Setting Out your Department Homework Policy

1. Find out your school homework policy. Some schools develop a tradition that teachers think is the ‘policy’ but when they investigate they find the policy is flexible and allows departments a great deal of flexibility. Find out the exact wording of your school’s policy.

2. Find out exactly what your department does and ask them what they want to do. How far does what they do and / or want to do fit in with school policy? Can you make the two coincide with a little creative tinkering? Or will you have to talk to your SMT about making changes?

3. Think about marking homework as well as setting homework. We know that if homework is checked and /or marked and used in the next lesson, the pupils are much more likely to do it. Will the way that homework is set allow your teachers time to mark work in the way they want to? What other ways might there be to set and mark homework? Reflect on the advantages and disadvantages of the ideas in Folio 3.2.4.

4. When homework is set it should be part of the scheme of work and the whole learning experience – therefore it must be done. What consequences will there be for homework that is not done? What is acceptable in terms of ‘trying’ and what is not? These must be agreed across the department as consistency here is as important as in everything to do with expectations of pupil behaviour.

5. Investigate what other departments do – talk to heads of department within your school and in other schools

6. Draft your policy, ask the rest of the department for comments and the redraft it and put it into practice. Remember to keep talking about the policy within the department and redraft the policy as soon as it becomes necessary. A policy must be consistently applied but can be changed to suit different circumstances.

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3. Creating a Positive Learning Climate

It is important that your mathematics department is an effective learning environment for pupils. That means taking account of the physical environment, the organisation of classrooms as well as wall displays and so on, as well as the way that pupils are encouraged to learn in the department. Click the title of the section that you want to study:
Looking at the physical environment

Take a ‘Learning Walk’

Walk through your department and try to see it as someone new to the school might see it.

  • Look at the entrance to the department and the corridors
    • what do they say about the department?
    • how could they be improved?
  • Look at the classrooms
    • what climate do they engender?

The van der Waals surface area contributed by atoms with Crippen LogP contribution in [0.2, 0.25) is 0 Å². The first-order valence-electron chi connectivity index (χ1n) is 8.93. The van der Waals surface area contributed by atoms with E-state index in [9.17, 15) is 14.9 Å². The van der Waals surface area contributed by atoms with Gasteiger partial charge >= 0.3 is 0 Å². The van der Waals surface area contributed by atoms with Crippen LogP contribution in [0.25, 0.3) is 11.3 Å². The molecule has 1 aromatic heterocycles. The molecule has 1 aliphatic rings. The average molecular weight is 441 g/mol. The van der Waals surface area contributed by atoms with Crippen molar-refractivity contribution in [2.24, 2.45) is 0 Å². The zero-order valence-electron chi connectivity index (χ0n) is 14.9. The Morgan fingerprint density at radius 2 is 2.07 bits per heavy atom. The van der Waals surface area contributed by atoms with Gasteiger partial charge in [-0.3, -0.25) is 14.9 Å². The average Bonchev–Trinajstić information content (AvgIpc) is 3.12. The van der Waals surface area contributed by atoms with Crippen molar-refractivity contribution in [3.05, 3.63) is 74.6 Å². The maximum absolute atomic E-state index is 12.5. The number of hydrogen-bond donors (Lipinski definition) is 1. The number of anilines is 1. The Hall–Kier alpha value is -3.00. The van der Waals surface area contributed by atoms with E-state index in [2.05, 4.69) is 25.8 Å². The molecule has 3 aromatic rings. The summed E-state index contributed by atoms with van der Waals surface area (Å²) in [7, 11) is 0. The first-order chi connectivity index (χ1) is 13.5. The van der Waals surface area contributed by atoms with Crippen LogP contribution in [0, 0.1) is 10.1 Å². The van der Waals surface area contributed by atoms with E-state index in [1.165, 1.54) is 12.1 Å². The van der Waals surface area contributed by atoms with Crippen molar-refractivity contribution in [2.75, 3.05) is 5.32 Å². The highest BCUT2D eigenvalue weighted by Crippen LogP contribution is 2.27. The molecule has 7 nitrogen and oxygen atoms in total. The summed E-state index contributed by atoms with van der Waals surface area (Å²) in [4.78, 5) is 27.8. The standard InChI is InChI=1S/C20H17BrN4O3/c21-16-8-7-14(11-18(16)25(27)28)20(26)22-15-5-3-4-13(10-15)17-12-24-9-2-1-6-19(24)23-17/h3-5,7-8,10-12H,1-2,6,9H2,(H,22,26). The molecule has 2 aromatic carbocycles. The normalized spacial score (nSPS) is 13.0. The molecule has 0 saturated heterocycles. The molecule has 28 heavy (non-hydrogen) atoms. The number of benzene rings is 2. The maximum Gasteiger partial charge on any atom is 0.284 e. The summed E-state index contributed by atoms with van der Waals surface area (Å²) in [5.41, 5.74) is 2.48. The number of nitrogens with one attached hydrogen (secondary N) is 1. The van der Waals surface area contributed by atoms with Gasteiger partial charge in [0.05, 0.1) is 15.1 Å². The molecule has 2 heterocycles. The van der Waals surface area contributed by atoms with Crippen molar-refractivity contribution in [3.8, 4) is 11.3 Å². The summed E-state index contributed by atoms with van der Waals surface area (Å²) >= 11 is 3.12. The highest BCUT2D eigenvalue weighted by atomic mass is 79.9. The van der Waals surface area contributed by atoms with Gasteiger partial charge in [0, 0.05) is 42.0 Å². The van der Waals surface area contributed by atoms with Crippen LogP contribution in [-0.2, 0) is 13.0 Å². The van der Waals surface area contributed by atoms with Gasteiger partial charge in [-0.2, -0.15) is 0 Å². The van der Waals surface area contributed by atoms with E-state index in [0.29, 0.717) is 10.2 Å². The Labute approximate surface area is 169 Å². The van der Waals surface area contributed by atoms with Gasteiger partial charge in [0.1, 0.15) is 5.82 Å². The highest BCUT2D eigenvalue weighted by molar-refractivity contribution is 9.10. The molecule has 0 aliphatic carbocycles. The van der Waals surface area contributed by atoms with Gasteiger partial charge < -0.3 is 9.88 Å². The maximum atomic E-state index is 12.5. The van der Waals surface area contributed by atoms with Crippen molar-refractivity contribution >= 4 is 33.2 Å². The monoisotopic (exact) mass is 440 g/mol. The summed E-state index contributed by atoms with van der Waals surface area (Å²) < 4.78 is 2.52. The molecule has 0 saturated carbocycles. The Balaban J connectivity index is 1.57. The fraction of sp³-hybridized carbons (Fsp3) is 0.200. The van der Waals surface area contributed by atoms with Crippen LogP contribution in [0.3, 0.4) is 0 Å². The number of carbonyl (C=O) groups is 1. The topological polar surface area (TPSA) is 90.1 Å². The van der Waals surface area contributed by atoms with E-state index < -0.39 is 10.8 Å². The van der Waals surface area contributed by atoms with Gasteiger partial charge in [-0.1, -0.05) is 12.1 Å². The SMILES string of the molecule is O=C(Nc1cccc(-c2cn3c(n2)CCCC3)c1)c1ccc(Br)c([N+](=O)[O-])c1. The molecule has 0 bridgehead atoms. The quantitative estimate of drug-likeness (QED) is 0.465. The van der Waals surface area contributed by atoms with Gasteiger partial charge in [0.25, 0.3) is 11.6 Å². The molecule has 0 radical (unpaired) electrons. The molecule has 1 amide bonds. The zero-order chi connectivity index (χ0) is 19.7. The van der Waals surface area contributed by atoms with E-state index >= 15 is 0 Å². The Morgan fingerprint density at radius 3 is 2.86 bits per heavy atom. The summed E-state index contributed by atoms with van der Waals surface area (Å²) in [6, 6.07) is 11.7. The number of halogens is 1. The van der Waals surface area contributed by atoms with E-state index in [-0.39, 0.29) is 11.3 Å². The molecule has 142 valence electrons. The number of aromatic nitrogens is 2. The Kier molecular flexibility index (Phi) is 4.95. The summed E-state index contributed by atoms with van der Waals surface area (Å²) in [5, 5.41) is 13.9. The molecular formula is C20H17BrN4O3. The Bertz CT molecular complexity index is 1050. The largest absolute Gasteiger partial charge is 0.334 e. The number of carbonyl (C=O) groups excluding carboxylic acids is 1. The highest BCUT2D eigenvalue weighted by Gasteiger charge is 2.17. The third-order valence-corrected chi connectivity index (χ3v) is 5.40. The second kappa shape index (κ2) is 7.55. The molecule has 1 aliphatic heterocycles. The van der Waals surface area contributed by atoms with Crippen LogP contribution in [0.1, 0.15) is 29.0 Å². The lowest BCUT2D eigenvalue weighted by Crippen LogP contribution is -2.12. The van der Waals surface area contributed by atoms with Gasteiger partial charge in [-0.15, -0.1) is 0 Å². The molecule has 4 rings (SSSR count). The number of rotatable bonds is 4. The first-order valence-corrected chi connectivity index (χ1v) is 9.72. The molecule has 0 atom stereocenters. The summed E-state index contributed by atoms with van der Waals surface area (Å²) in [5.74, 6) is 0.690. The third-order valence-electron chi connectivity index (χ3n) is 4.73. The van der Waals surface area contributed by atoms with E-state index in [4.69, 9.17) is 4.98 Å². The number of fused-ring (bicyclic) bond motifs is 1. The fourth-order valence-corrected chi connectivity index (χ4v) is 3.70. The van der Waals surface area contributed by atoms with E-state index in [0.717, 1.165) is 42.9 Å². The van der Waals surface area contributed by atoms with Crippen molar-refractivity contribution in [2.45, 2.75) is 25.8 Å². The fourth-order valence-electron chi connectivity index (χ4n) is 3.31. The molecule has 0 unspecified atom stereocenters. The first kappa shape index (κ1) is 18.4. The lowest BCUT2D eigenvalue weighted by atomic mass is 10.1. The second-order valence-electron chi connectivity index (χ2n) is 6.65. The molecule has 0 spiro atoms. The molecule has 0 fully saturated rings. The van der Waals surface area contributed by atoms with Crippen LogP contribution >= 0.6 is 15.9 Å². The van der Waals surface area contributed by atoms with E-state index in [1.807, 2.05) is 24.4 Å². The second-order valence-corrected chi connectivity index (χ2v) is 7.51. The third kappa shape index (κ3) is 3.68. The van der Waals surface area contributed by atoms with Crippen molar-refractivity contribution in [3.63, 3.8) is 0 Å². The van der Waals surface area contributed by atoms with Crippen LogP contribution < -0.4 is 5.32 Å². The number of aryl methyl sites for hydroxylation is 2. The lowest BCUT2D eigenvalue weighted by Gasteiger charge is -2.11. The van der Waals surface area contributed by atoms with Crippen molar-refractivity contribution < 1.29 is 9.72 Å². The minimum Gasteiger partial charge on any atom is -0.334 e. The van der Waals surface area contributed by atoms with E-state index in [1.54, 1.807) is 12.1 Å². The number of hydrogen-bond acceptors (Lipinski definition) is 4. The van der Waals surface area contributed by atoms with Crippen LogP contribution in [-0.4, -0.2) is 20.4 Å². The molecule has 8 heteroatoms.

• why?
    • how could they work better for the pupils?
  • Take a walk around another department and answer the previous two questions.
  • Now decide what should be done to make the department more:
    • welcoming, to pupils and other people?
    • stimulating?
    • mathematical – is it obvious that it is a maths department?
    • a place where ICT is a tool for learning?
Developing a growth mindset in pupils

The Fixed Mindset

People with a fixed mindset...
Believe that their abilities are carved in stone. They cannot improve by working hard or any thing else
Have an urgency to prove themselves over and over
Seek short term success to prove to themselves that they are ‘smart’
Dislike struggle and making mistakes as they can ‘prove’ how limited their ‘fixed’ intelligence is
Want to stick with what they know in case they are tried and found wanting
Tend to give up as difficulties prove that they are reaching the limit of their potential

The Growth Mindset

People with a growth mindset...
Believe your basic qualities can be cultivated through your own efforts. They know that they can understand more and improve their skills through application and hard work
Seek to work with others as they know that people can learn from one another
Say ‘why waste time proving over and over how good you are when you could be getting better?’
Consider that hiding deficiencies and / or lack of understanding is pointless when they could be overcoming them?
Think, why stick with the tried and true when you could be challenging yourself with experiences that will stretch you?
Are able to grow and thrive through all challenges.

How do you encourage a growth mindset?

This has a great deal to do with what you say.